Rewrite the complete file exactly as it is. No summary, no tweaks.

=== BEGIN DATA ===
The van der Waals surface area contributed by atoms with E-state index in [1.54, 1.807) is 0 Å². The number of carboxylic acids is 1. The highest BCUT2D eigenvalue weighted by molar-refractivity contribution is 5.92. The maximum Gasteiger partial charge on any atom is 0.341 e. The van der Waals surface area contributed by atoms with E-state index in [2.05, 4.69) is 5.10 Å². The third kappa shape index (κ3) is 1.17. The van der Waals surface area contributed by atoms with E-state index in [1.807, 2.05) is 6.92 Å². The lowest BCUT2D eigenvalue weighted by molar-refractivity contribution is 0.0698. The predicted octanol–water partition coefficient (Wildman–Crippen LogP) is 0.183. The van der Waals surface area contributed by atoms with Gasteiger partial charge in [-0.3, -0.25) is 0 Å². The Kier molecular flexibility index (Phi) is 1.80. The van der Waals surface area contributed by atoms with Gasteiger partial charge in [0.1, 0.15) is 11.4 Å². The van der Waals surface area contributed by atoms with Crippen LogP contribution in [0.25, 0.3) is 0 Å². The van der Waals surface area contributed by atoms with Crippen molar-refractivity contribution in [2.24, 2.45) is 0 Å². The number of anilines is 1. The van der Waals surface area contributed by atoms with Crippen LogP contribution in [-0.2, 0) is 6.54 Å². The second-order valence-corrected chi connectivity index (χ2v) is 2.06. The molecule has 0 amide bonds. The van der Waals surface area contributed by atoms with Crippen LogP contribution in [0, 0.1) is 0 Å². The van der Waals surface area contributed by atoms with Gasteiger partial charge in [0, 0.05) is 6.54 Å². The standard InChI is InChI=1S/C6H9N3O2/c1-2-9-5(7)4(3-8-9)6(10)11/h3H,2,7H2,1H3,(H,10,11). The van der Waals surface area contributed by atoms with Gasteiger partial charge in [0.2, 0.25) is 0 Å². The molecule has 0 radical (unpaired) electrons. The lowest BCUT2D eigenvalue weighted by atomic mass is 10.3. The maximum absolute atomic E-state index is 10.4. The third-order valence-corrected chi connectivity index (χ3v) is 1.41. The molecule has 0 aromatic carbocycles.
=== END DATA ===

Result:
The van der Waals surface area contributed by atoms with E-state index in [1.54, 1.807) is 0 Å². The number of carboxylic acids is 1. The highest BCUT2D eigenvalue weighted by molar-refractivity contribution is 5.92. The maximum Gasteiger partial charge on any atom is 0.341 e. The van der Waals surface area contributed by atoms with E-state index in [2.05, 4.69) is 5.10 Å². The third kappa shape index (κ3) is 1.17. The van der Waals surface area contributed by atoms with E-state index in [1.807, 2.05) is 6.92 Å². The lowest BCUT2D eigenvalue weighted by molar-refractivity contribution is 0.0698. The predicted octanol–water partition coefficient (Wildman–Crippen LogP) is 0.183. The van der Waals surface area contributed by atoms with Gasteiger partial charge in [-0.3, -0.25) is 0 Å². The Kier molecular flexibility index (Phi) is 1.80. The van der Waals surface area contributed by atoms with Gasteiger partial charge in [0.1, 0.15) is 11.4 Å². The van der Waals surface area contributed by atoms with Crippen LogP contribution in [0.25, 0.3) is 0 Å². The van der Waals surface area contributed by atoms with Crippen molar-refractivity contribution in [2.24, 2.45) is 0 Å². The number of anilines is 1. The van der Waals surface area contributed by atoms with Crippen LogP contribution in [-0.2, 0) is 6.54 Å². The second-order valence-corrected chi connectivity index (χ2v) is 2.06. The molecule has 0 amide bonds. The van der Waals surface area contributed by atoms with Crippen LogP contribution in [0, 0.1) is 0 Å². The van der Waals surface area contributed by atoms with Gasteiger partial charge in [0, 0.05) is 6.54 Å². The standard InChI is InChI=1S/C6H9N3O2/c1-2-9-5(7)4(3-8-9)6(10)11/h3H,2,7H2,1H3,(H,10,11). The van der Waals surface area contributed by atoms with Gasteiger partial charge in [0.2, 0.25) is 0 Å². The molecule has 0 radical (unpaired) electrons. The lowest BCUT2D eigenvalue weighted by atomic mass is 10.3. The maximum absolute atomic E-state index is 10.4. The third-order valence-corrected chi connectivity index (χ3v) is 1.41. The molecule has 0 aromatic carbocycles.